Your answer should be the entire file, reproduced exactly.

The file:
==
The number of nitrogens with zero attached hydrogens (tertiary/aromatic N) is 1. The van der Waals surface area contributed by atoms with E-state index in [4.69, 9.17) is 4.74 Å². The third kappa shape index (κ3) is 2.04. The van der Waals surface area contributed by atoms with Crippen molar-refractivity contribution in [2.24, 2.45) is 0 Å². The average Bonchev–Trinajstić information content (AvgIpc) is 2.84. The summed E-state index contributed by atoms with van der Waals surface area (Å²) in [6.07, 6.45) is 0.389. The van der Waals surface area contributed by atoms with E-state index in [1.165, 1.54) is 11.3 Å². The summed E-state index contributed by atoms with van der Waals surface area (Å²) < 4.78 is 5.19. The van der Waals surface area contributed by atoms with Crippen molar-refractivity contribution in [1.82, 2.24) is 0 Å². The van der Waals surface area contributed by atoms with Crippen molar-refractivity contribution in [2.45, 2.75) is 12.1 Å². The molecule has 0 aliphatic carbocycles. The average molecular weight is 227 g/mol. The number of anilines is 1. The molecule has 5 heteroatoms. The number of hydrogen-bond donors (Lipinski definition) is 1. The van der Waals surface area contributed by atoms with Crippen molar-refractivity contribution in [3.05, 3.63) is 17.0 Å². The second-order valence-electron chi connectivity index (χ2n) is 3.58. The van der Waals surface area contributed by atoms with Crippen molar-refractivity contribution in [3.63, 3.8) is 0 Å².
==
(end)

The number of nitrogens with zero attached hydrogens (tertiary/aromatic N) is 1. The van der Waals surface area contributed by atoms with E-state index in [4.69, 9.17) is 4.74 Å². The third kappa shape index (κ3) is 2.04. The van der Waals surface area contributed by atoms with Crippen molar-refractivity contribution in [2.24, 2.45) is 0 Å². The average Bonchev–Trinajstić information content (AvgIpc) is 2.84. The summed E-state index contributed by atoms with van der Waals surface area (Å²) in [6.07, 6.45) is 0.389. The van der Waals surface area contributed by atoms with E-state index in [1.165, 1.54) is 11.3 Å². The summed E-state index contributed by atoms with van der Waals surface area (Å²) < 4.78 is 5.19. The van der Waals surface area contributed by atoms with Crippen molar-refractivity contribution in [1.82, 2.24) is 0 Å². The van der Waals surface area contributed by atoms with Crippen molar-refractivity contribution in [2.45, 2.75) is 12.1 Å². The molecule has 0 aliphatic carbocycles. The average molecular weight is 227 g/mol. The number of anilines is 1. The molecule has 5 heteroatoms. The number of hydrogen-bond donors (Lipinski definition) is 1. The van der Waals surface area contributed by atoms with Crippen molar-refractivity contribution in [3.05, 3.63) is 17.0 Å². The second-order valence-electron chi connectivity index (χ2n) is 3.58. The van der Waals surface area contributed by atoms with Crippen molar-refractivity contribution in [3.63, 3.8) is 0 Å².